A pilgrimage of sorts
Tuesday, June 29, 2010 at 6:47AM
Cameron Blazer in cory booker, craft, fabric, fabric, life, spoonflower, travel

Honey Bees © 2010 Cameron Blazer // Cottage IndustrialistGinkgo Wave © 2010 Cameron Blazer // Cottage IndustrialistTwo weeks ago, we took our son on his first big car trip. Like a regular old family. It made me feel so grown up to have to answer him 15 times an hour about whether we were there yet.

We were heading to Washington, D.C., because I was attending a conference, and it seemed silly to go and stay in a hotel all alone when I could do it with my boys. To sweeten the pot (for myself), my husband and I agreed that we should break the trip up into two parts, stopping somewhere along the way. The somewhere was IMMEDIATELY obvious to me. Mebane, NC.

Mebane, wha? If you're a regular reader here, you know that I design fabric and that the friendly wizards at Spoonflower print it for me. And, yes, this all happens in Mebane, NC. From the very beginning, I started emailing the owners, Stephen and Kim and Gart, with questions, suggestions, and praise. They were more open and friendly than I could have imagined. I am sort-of baby-duck-like, in that, once you are nice to me once, that imprints on me, and I will be your loyal friend forever. I tend to have "friendships" that exist only in my own mind. So when the opportunity arose to meet these friends I had never met, I jumped at it. I wrote to ask if I could come see where the magic happens, and they didn't file a restraining order, so we were in business!

The factory is a giant open space full of printers and whizbang and heaters and awesome. I got to meet Kim and Stephen, who were just as nice as I thought, and I also got to meet their print-operator extraordinaire, Danielle, who showed me around and was happy to answer every single question I asked and didn't seem alarmed as my four-year-old wandered around nearly crashing into machines that are probably worth more than my house (thanks, housing crisis!). I have newfound respect for the hard, often sweaty, work that goes into turning my ideas into something real and tangible.

And I am also really proud that Spoonflower is in the Carolinas. Once known for our textiles, off-shore production has pretty much decimated the textile industry in North and South Carolina. While I'm all for the knowledge economy, I think we nearly lost something very important as a country when we stopped being a place where the things we use are made. I believe in making things, and I love that companies like Spoonflower are bringing that ethos back—back to North Carolina and back to the sewers and crafters who want the satisfaction of having a hand in the things that they make from the very beginning.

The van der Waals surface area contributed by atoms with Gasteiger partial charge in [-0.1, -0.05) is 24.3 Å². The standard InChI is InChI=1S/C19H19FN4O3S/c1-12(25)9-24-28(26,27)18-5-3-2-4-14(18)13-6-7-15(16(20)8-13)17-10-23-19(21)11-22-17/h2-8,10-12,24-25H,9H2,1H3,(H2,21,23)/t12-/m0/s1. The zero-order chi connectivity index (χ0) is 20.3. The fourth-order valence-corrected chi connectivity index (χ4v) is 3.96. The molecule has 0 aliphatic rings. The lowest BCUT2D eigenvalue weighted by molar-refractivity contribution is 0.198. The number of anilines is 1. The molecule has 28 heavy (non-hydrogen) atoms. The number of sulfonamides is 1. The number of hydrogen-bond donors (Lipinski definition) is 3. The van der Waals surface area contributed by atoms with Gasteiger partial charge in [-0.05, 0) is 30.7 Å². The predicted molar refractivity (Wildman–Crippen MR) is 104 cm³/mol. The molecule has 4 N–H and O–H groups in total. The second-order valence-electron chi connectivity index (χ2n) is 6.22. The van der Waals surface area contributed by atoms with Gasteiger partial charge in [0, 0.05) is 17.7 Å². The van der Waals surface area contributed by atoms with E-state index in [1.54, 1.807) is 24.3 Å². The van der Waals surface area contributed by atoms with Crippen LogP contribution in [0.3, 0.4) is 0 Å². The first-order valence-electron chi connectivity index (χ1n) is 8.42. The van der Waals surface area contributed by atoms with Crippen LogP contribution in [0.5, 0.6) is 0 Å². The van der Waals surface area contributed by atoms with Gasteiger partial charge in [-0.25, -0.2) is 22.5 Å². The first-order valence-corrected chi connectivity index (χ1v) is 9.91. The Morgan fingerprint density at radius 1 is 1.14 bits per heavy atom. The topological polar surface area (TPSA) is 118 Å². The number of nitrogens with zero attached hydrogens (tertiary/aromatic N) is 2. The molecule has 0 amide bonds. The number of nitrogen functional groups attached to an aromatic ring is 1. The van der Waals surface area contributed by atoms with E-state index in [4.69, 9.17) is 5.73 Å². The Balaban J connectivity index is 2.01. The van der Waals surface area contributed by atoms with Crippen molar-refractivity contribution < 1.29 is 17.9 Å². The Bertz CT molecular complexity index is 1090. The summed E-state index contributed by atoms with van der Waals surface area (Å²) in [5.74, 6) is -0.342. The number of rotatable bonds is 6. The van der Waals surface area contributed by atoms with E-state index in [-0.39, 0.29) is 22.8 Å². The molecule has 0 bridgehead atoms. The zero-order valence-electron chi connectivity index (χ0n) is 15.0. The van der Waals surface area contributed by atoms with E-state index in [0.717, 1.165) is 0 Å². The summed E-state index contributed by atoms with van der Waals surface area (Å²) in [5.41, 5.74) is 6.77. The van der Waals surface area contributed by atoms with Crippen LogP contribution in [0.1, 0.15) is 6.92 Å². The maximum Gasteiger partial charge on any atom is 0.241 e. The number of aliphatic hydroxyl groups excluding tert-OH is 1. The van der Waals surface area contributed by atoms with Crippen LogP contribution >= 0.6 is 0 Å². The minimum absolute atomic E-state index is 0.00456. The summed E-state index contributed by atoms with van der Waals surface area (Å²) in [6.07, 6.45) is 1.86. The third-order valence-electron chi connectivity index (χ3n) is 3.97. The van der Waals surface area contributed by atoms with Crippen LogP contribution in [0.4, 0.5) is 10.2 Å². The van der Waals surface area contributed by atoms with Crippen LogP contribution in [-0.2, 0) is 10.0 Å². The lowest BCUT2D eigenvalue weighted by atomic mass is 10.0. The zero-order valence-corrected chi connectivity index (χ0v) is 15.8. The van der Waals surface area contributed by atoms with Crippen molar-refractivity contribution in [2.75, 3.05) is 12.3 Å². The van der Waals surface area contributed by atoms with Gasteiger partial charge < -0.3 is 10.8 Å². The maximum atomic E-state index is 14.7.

The rest of the trip was great—the boy was a champion traveler, and my husband was a champion driver. I had made a pledge to myself not to stop for any fast food on the way, so I packed a cooler, and we munched and talked and sang songs, and pretended to fall for the same 3 jokes the whole way. My son was thrilled by staying in a hotel—with a TV! and a phone! and a bathroom! And while the boys spent the time exploring the sites in D.C., I spent most of it holed up in the hotel, nerding out about the Constitution. By choice.

And, then, as if the beginning of our trip, our stop in NC, hadn't been great enough, the last day of the conference ended with a speech from Mayor Cory Booker of Newark, NJ, a person whom I have long admired. I don't air my politics and such on this blog, but in the interest of full-disclosure, the speech was directed at a group of "progressive" lawyers, of which I am one. But I promise that whatever your political stripe, if you have the 45-minutes to spare, you'll be inspired by his words. Take a look.

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